Camrie Caruso earned Rookie of the Year in the NHRA Pro Stock category. (NHRA photo)

Caruso: From Learning To Drive A ‘Clutch Car’ To Racing NHRA Pro Stock In Two Years

Two years ago, Camrie Caruso was parked at a drag strip in Florida learning how to drive a “clutch car.”

She was strapped into the once-raced, borrowed-for-the-day car with the hope of taking a turn in her drag racing career while her dad, Marc, instructed from the sidelines.

“I was like, ‘We aren’t leaving until I learn how to drive this stupid race car,’” Caruso recalled with a laugh. And they didn’t. “We did burnouts all night long.”

The third-generation racer had already dabbled in several different divisions by the time she took a seat in a door car — including the NHRA Jr. Drag Racing League, Super Comp, Top Dragster and Top Alcohol Dragster classes. However, as both her dad and grandfather, “Papa Joe” Caruso, had spent the better part of their lives racing Pro Mod, Caruso initially felt destined to follow in their footsteps. But her dad had other plans.

“My dad was like ‘You’re not racing Pro Mod.’ After he broke his back in one, he was like, ‘Sorry, try again,’” Caruso said. “OK, back to the drawing board.”

That’s the conversation that landed Caruso at the Florida drag strip, considering her options as a Pro Stock driver. Luckily, the challenge of figuring out the throttle and shifting combination had her hooked. In 2021, Caruso entered PDRA Pro Outlaw 632 competition with the intention of moving to the Mountain Motor Pro Stock series the following year.

But last October, when Alex Laughlin announced he was selling his NHRA Pro Stock operation, Caruso had a choice to make.

Follow the original plan, or go Pro Stock racing against the best of the best? She opted for the latter.

“I want to win the championship, I want to qualify No. 1 and I want to win races,” is what Caruso originally told her crew chief, Jim Yates, when the two were introduced last December.

His response: “You need to chill.”

The overeager 23-year-old was nonetheless determined to roll up to the opening round of the NHRA season and prove she was a force to be reckoned with. And after essentially throwing together a team in 60 days with the help of her dad and grandfather, the Pro Stock rookie had no reason to believe results wouldn’t follow.

“When we lost first round in the first race, I literally cried,” Caruso said. “It took me awhile to get it through my head that we had already made strides. It was a whole new ball game. I think that was my biggest disappointment of the entire year.”

Camrie Caruso scored the No. 1 qualifier at Houston Raceway Park earlier this year. (NHRA photo)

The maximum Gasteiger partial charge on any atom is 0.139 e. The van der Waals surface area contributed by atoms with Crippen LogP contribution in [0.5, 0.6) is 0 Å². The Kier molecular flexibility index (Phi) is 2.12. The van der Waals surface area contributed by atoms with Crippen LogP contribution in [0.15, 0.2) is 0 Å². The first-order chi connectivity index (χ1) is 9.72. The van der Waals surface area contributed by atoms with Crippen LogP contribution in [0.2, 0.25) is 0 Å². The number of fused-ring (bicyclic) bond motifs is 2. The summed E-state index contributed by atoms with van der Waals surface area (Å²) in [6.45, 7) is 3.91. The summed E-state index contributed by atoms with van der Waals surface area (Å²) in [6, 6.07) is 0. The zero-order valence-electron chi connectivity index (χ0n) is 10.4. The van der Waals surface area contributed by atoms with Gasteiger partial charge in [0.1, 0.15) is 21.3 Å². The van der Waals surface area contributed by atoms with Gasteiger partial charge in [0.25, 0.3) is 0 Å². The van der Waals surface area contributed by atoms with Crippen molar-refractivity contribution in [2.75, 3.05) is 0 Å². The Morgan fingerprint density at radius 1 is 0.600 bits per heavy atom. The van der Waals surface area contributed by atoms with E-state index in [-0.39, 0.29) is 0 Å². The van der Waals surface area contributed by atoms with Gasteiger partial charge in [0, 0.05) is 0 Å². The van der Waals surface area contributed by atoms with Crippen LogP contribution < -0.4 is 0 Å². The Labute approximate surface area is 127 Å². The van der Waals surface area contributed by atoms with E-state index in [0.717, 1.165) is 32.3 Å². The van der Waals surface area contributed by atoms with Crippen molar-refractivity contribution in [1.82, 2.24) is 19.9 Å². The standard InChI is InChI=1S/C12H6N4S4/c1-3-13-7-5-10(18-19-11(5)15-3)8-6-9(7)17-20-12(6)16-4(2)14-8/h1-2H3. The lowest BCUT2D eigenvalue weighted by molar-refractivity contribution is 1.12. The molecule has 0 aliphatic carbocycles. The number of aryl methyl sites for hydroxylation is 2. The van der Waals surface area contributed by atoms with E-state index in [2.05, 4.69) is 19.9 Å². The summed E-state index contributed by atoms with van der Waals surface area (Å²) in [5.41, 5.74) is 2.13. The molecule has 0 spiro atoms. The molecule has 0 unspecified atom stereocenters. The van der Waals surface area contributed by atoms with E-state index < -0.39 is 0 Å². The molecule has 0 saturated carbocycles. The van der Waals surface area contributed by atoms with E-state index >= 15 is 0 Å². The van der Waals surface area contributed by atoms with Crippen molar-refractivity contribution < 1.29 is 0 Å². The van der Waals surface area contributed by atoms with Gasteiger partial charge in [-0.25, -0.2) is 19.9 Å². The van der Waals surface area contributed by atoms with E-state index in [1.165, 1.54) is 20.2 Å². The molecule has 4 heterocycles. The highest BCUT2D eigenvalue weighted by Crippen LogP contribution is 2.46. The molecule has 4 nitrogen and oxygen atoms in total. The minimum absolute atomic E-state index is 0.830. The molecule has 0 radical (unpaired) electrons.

Despite her frustration with the defeat, simply qualifying for her first race was a step in the right direction.

It just took several weeks of riding the drag racing roller coaster to realize it.

“You have the highs and then you have the really lows, and then you realize the smallest things make you happy again,” Caruso said. “We had not won first round in three races … and then we won the first round in Seattle and I felt like I had just won the race.”

Caruso emerged triumphant from several rounds over the course of the season, with her first round victory transpiring in her matchup with Christian Cuadra at the NHRA Arizona Nationals in February.

Two months later at Houston Raceway Park, she found herself lining up against Pro Stock legends Greg Anderson and Erica Enders. She laughs as she recalls how nervous she was about battling Anderson.

“I looked at my dad and Jim [Yates] and I was like, ‘Well, better get ready to get freight trained. I can’t beat Greg, guys,’” Caruso said. “And then, we went up there and beat him.”

Caruso’s firm expectations to win rounds and fight for the championship didn’t exactly play out how she imagined, but she finished the season strong with a No. 1 qualifier and a final round appearance to her name. She made the Countdown to the Championship, ending her year 12th in the standings. To top it all off, in November, Caruso earned the rookie-of-the-year award.

“I was excited that I could bring a trophy home for [the team] this year,” Caruso said. “I want to win and make it known that, no matter what, if you work hard enough, you can get there.”

As far as her expectations for next year, Caruso is slightly more relaxed in regard to what she hopes to accomplish.

“You have to have a first year of learning and growing pains and all that, so that leads us into 2023,” Caruso said. “I’m pretty confident that we’ll have a good season and be in the top half, hopefully, every race.”